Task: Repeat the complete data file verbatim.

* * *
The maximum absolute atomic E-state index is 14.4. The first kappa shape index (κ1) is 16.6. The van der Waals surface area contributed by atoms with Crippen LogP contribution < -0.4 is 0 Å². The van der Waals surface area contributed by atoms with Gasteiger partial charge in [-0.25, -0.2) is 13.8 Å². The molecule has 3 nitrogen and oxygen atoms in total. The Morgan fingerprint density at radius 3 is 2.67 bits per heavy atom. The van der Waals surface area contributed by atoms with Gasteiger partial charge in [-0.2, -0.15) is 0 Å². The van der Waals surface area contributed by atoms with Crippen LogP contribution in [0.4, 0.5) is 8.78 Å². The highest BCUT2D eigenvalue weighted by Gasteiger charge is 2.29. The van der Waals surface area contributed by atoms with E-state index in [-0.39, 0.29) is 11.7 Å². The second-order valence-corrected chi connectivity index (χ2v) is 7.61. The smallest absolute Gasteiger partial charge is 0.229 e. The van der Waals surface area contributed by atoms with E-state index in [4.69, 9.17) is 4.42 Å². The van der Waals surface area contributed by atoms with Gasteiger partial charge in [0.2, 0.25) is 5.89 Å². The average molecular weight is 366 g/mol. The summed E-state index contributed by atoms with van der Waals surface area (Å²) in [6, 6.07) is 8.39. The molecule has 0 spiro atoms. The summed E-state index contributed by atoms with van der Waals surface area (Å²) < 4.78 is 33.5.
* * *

The maximum absolute atomic E-state index is 14.4. The first kappa shape index (κ1) is 16.6. The van der Waals surface area contributed by atoms with Crippen LogP contribution < -0.4 is 0 Å². The van der Waals surface area contributed by atoms with Gasteiger partial charge in [-0.25, -0.2) is 13.8 Å². The molecule has 3 nitrogen and oxygen atoms in total. The Morgan fingerprint density at radius 3 is 2.67 bits per heavy atom. The van der Waals surface area contributed by atoms with Gasteiger partial charge in [-0.2, -0.15) is 0 Å². The van der Waals surface area contributed by atoms with Crippen LogP contribution in [0.4, 0.5) is 8.78 Å². The highest BCUT2D eigenvalue weighted by Gasteiger charge is 2.29. The van der Waals surface area contributed by atoms with E-state index in [-0.39, 0.29) is 11.7 Å². The second-order valence-corrected chi connectivity index (χ2v) is 7.61. The smallest absolute Gasteiger partial charge is 0.229 e. The van der Waals surface area contributed by atoms with E-state index in [4.69, 9.17) is 4.42 Å². The van der Waals surface area contributed by atoms with Gasteiger partial charge in [0.2, 0.25) is 5.89 Å². The average molecular weight is 366 g/mol. The summed E-state index contributed by atoms with van der Waals surface area (Å²) in [6, 6.07) is 8.39. The molecule has 0 spiro atoms. The summed E-state index contributed by atoms with van der Waals surface area (Å²) < 4.78 is 33.5.